In conjunction with this video about getting out of bed and the challenge to step outside of your comfort zone, I want to share a personal experience with you. My personal experience of getting out of bed, despite the huge desire to pull the covers back over my head, and the immeasurable difference it has made for me and my family.
Although I’ve often wanted to, for some reason, I’ve never stayed in bed for a whole day. Even on the very worst days of my mental illness. Not even in the midst of ECT treatments that left me completely exhausted physically and detached mentally, something still drove me to get out of bed—at least for a little while. I felt an obligation to my kids and to my family. But I can relate well to that desire to pull those covers back up over my head in the morning and stay in the relative safety of my bed all day. I know the tempting pull of the belief that nothing good could possibly happen and that only awfulness will happen—thus, the only real reasonable option is to STAY IN BED.
I know this.
But for some reason, I’ve always gotten out of bed anyway. Some days it takes hours. Some days it takes several attempts, only to find myself collapsed in a heap of tears on my pillow each time I try—until the time that I finally get up and stay up. And some days I end up back in bed after not that many hours out of it. But I’ve always gotten out of bed at least for a little while.
I recently had one of those days where every time I tried to get up, I ended up crying into my pillow instead. My sympathetic husband eventually said, “Just stay in bed. Call in sick. Work will understand.”
I’m so grateful for the compassion and understanding conveyed in those words. However, tempting as they were, I knew I couldn’t.
“What about school? What about working as a PTA after I graduate? Those aren’t things I can call in sick to every time I have a bad day. If I’m going to do this life that we’re working on, I have to get out of bed on days like this.”
Saying these words out loud to my husband was what I needed to finally get up without the mess of tears, then shower, and get to work. Work was extra hard that day, but I did my job and no one there was any the wiser what it had taken for me to get there.
I reflected on all this throughout the day. What is it that drives me to get out of bed, even when that is the last thing I want to do? I know plenty of people who don’t because they believe they can’t. How am I able to do it when it feels impossible?
I used to constantly question my diagnosis with my psychiatrist. “How can I have the same illness as these other people around me who I see struggling so much?” I once asked him if I have the “diet” version of bipolar II. He assured me I don’t and that mine is just as severe as it is for someone else. Then we reflected on the treatment options I’ve tried, or discussed trying, and I realized that a few of these were “last resort” kind of treatments. So, I guess he’s telling the truth.
Why am I telling you this?
Because I want you to know that if I can do it, YOU can do it. Just because your mind tells you that you can’t get out of bed, or it’s not worth it to get out of bed, DOESN’T MEAN IT’S TRUE! It’s not true. The thing about a bipolar brain, a depressed brain, an anxiety brain, or any other brain that deals with mental illness is that it tells you lies. The idea that because you have a mental illness you can’t make commitments or do hard (and great) things is one of the biggest lies of all. Just look at what Josie is accomplishing with her 444 Project!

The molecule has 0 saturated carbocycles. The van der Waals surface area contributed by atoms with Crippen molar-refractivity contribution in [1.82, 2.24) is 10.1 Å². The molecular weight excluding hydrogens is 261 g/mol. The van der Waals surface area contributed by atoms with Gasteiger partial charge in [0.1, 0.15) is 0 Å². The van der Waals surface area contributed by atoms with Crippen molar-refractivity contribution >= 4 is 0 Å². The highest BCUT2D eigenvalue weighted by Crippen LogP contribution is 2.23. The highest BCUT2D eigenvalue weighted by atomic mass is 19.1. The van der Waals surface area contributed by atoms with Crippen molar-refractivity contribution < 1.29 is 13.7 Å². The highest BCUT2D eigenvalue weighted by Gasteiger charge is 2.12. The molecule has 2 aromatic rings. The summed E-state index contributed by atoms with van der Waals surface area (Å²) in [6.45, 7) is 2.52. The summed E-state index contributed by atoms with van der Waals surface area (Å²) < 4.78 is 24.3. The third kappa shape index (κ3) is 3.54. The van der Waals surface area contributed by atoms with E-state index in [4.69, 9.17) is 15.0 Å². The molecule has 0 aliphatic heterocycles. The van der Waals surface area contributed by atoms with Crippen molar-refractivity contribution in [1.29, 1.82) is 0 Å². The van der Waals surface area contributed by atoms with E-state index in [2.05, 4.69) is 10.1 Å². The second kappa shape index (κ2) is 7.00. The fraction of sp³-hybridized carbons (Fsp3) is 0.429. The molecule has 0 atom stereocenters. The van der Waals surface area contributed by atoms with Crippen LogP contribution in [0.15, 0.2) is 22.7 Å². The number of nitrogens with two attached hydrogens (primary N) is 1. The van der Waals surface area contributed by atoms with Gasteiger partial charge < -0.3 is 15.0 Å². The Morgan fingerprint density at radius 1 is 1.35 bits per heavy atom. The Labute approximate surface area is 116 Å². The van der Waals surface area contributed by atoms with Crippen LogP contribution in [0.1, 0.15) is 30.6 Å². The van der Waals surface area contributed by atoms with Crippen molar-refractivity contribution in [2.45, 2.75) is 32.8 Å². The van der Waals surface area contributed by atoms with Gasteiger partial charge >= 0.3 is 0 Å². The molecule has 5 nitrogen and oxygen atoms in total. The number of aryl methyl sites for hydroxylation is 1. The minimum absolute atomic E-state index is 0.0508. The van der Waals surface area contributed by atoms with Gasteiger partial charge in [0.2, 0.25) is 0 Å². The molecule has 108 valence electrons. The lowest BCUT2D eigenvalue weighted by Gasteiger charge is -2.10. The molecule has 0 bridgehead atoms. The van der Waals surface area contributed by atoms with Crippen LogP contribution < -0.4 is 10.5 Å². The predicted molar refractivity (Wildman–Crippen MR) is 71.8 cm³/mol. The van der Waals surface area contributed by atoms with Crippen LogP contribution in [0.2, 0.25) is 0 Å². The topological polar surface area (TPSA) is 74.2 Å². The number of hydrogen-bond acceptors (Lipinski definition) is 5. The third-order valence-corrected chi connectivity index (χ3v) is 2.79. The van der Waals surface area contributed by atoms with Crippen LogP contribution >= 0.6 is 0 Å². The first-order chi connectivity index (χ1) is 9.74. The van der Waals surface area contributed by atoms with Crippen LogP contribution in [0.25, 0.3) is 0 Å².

You can get out of bed. You can do the hard things you would want to do if you had a “normally functioning” brain. You just have to be willing to fight against the lies your brain tells you. I say “just” because it really is that simple.
But simple is not the same as easy.
It is not easy. It is really hard to do things that your mind is telling you that you cannot do. You will be plagued with self-doubt–sometimes for days, weeks, and months. But you will fight through that too. Then you will reach a point where your progress will be undeniable. You will see that you have done the things your brain told you that you couldn’t, because you are not your mentally ill mind. You are you. You do not have to accept the limitations your brain wants to set for you.
Begin with Small Expectations
This does not mean you’re invincible. You will experience setbacks. You will need to pace yourself. Give yourself time to adjust to this new mindset. Begin with small expectations. If right now you are struggling to get out of bed, start with committing to get out of bed every day, make your bed, and brush your teeth. Maybe that will be what you can do in the beginning. Then gradually add in more challenges for yourself. Two years ago, I would have never thought that I could go back to school, or have a job, or be a good friend, or write articles for a website, or be brave. I thought that just keeping my kids alive was as much as I could handle.
But now I’m doing those things. Some days, it’s too much. I still get out of bed, but I only do the things I have to do. I’m open with everyone I work with in work, school, church, and my family about what I’m dealing with and I’ve found that people are very understanding when I have to pull back and pull out of some unnecessary commitments. However, I do my best to do my best and not take advantage of people’s understanding. Then, when I’m ready, I get back at it and catch up wherever it’s needed.
It’s definitely harder than staying in bed. But it really does make all the difference in living with mental illness and it is infinitely worth it.
“For God hath not given us the spirit of fear; but of power, and of love, and of a sound mind.”—2 Timothy 1:7.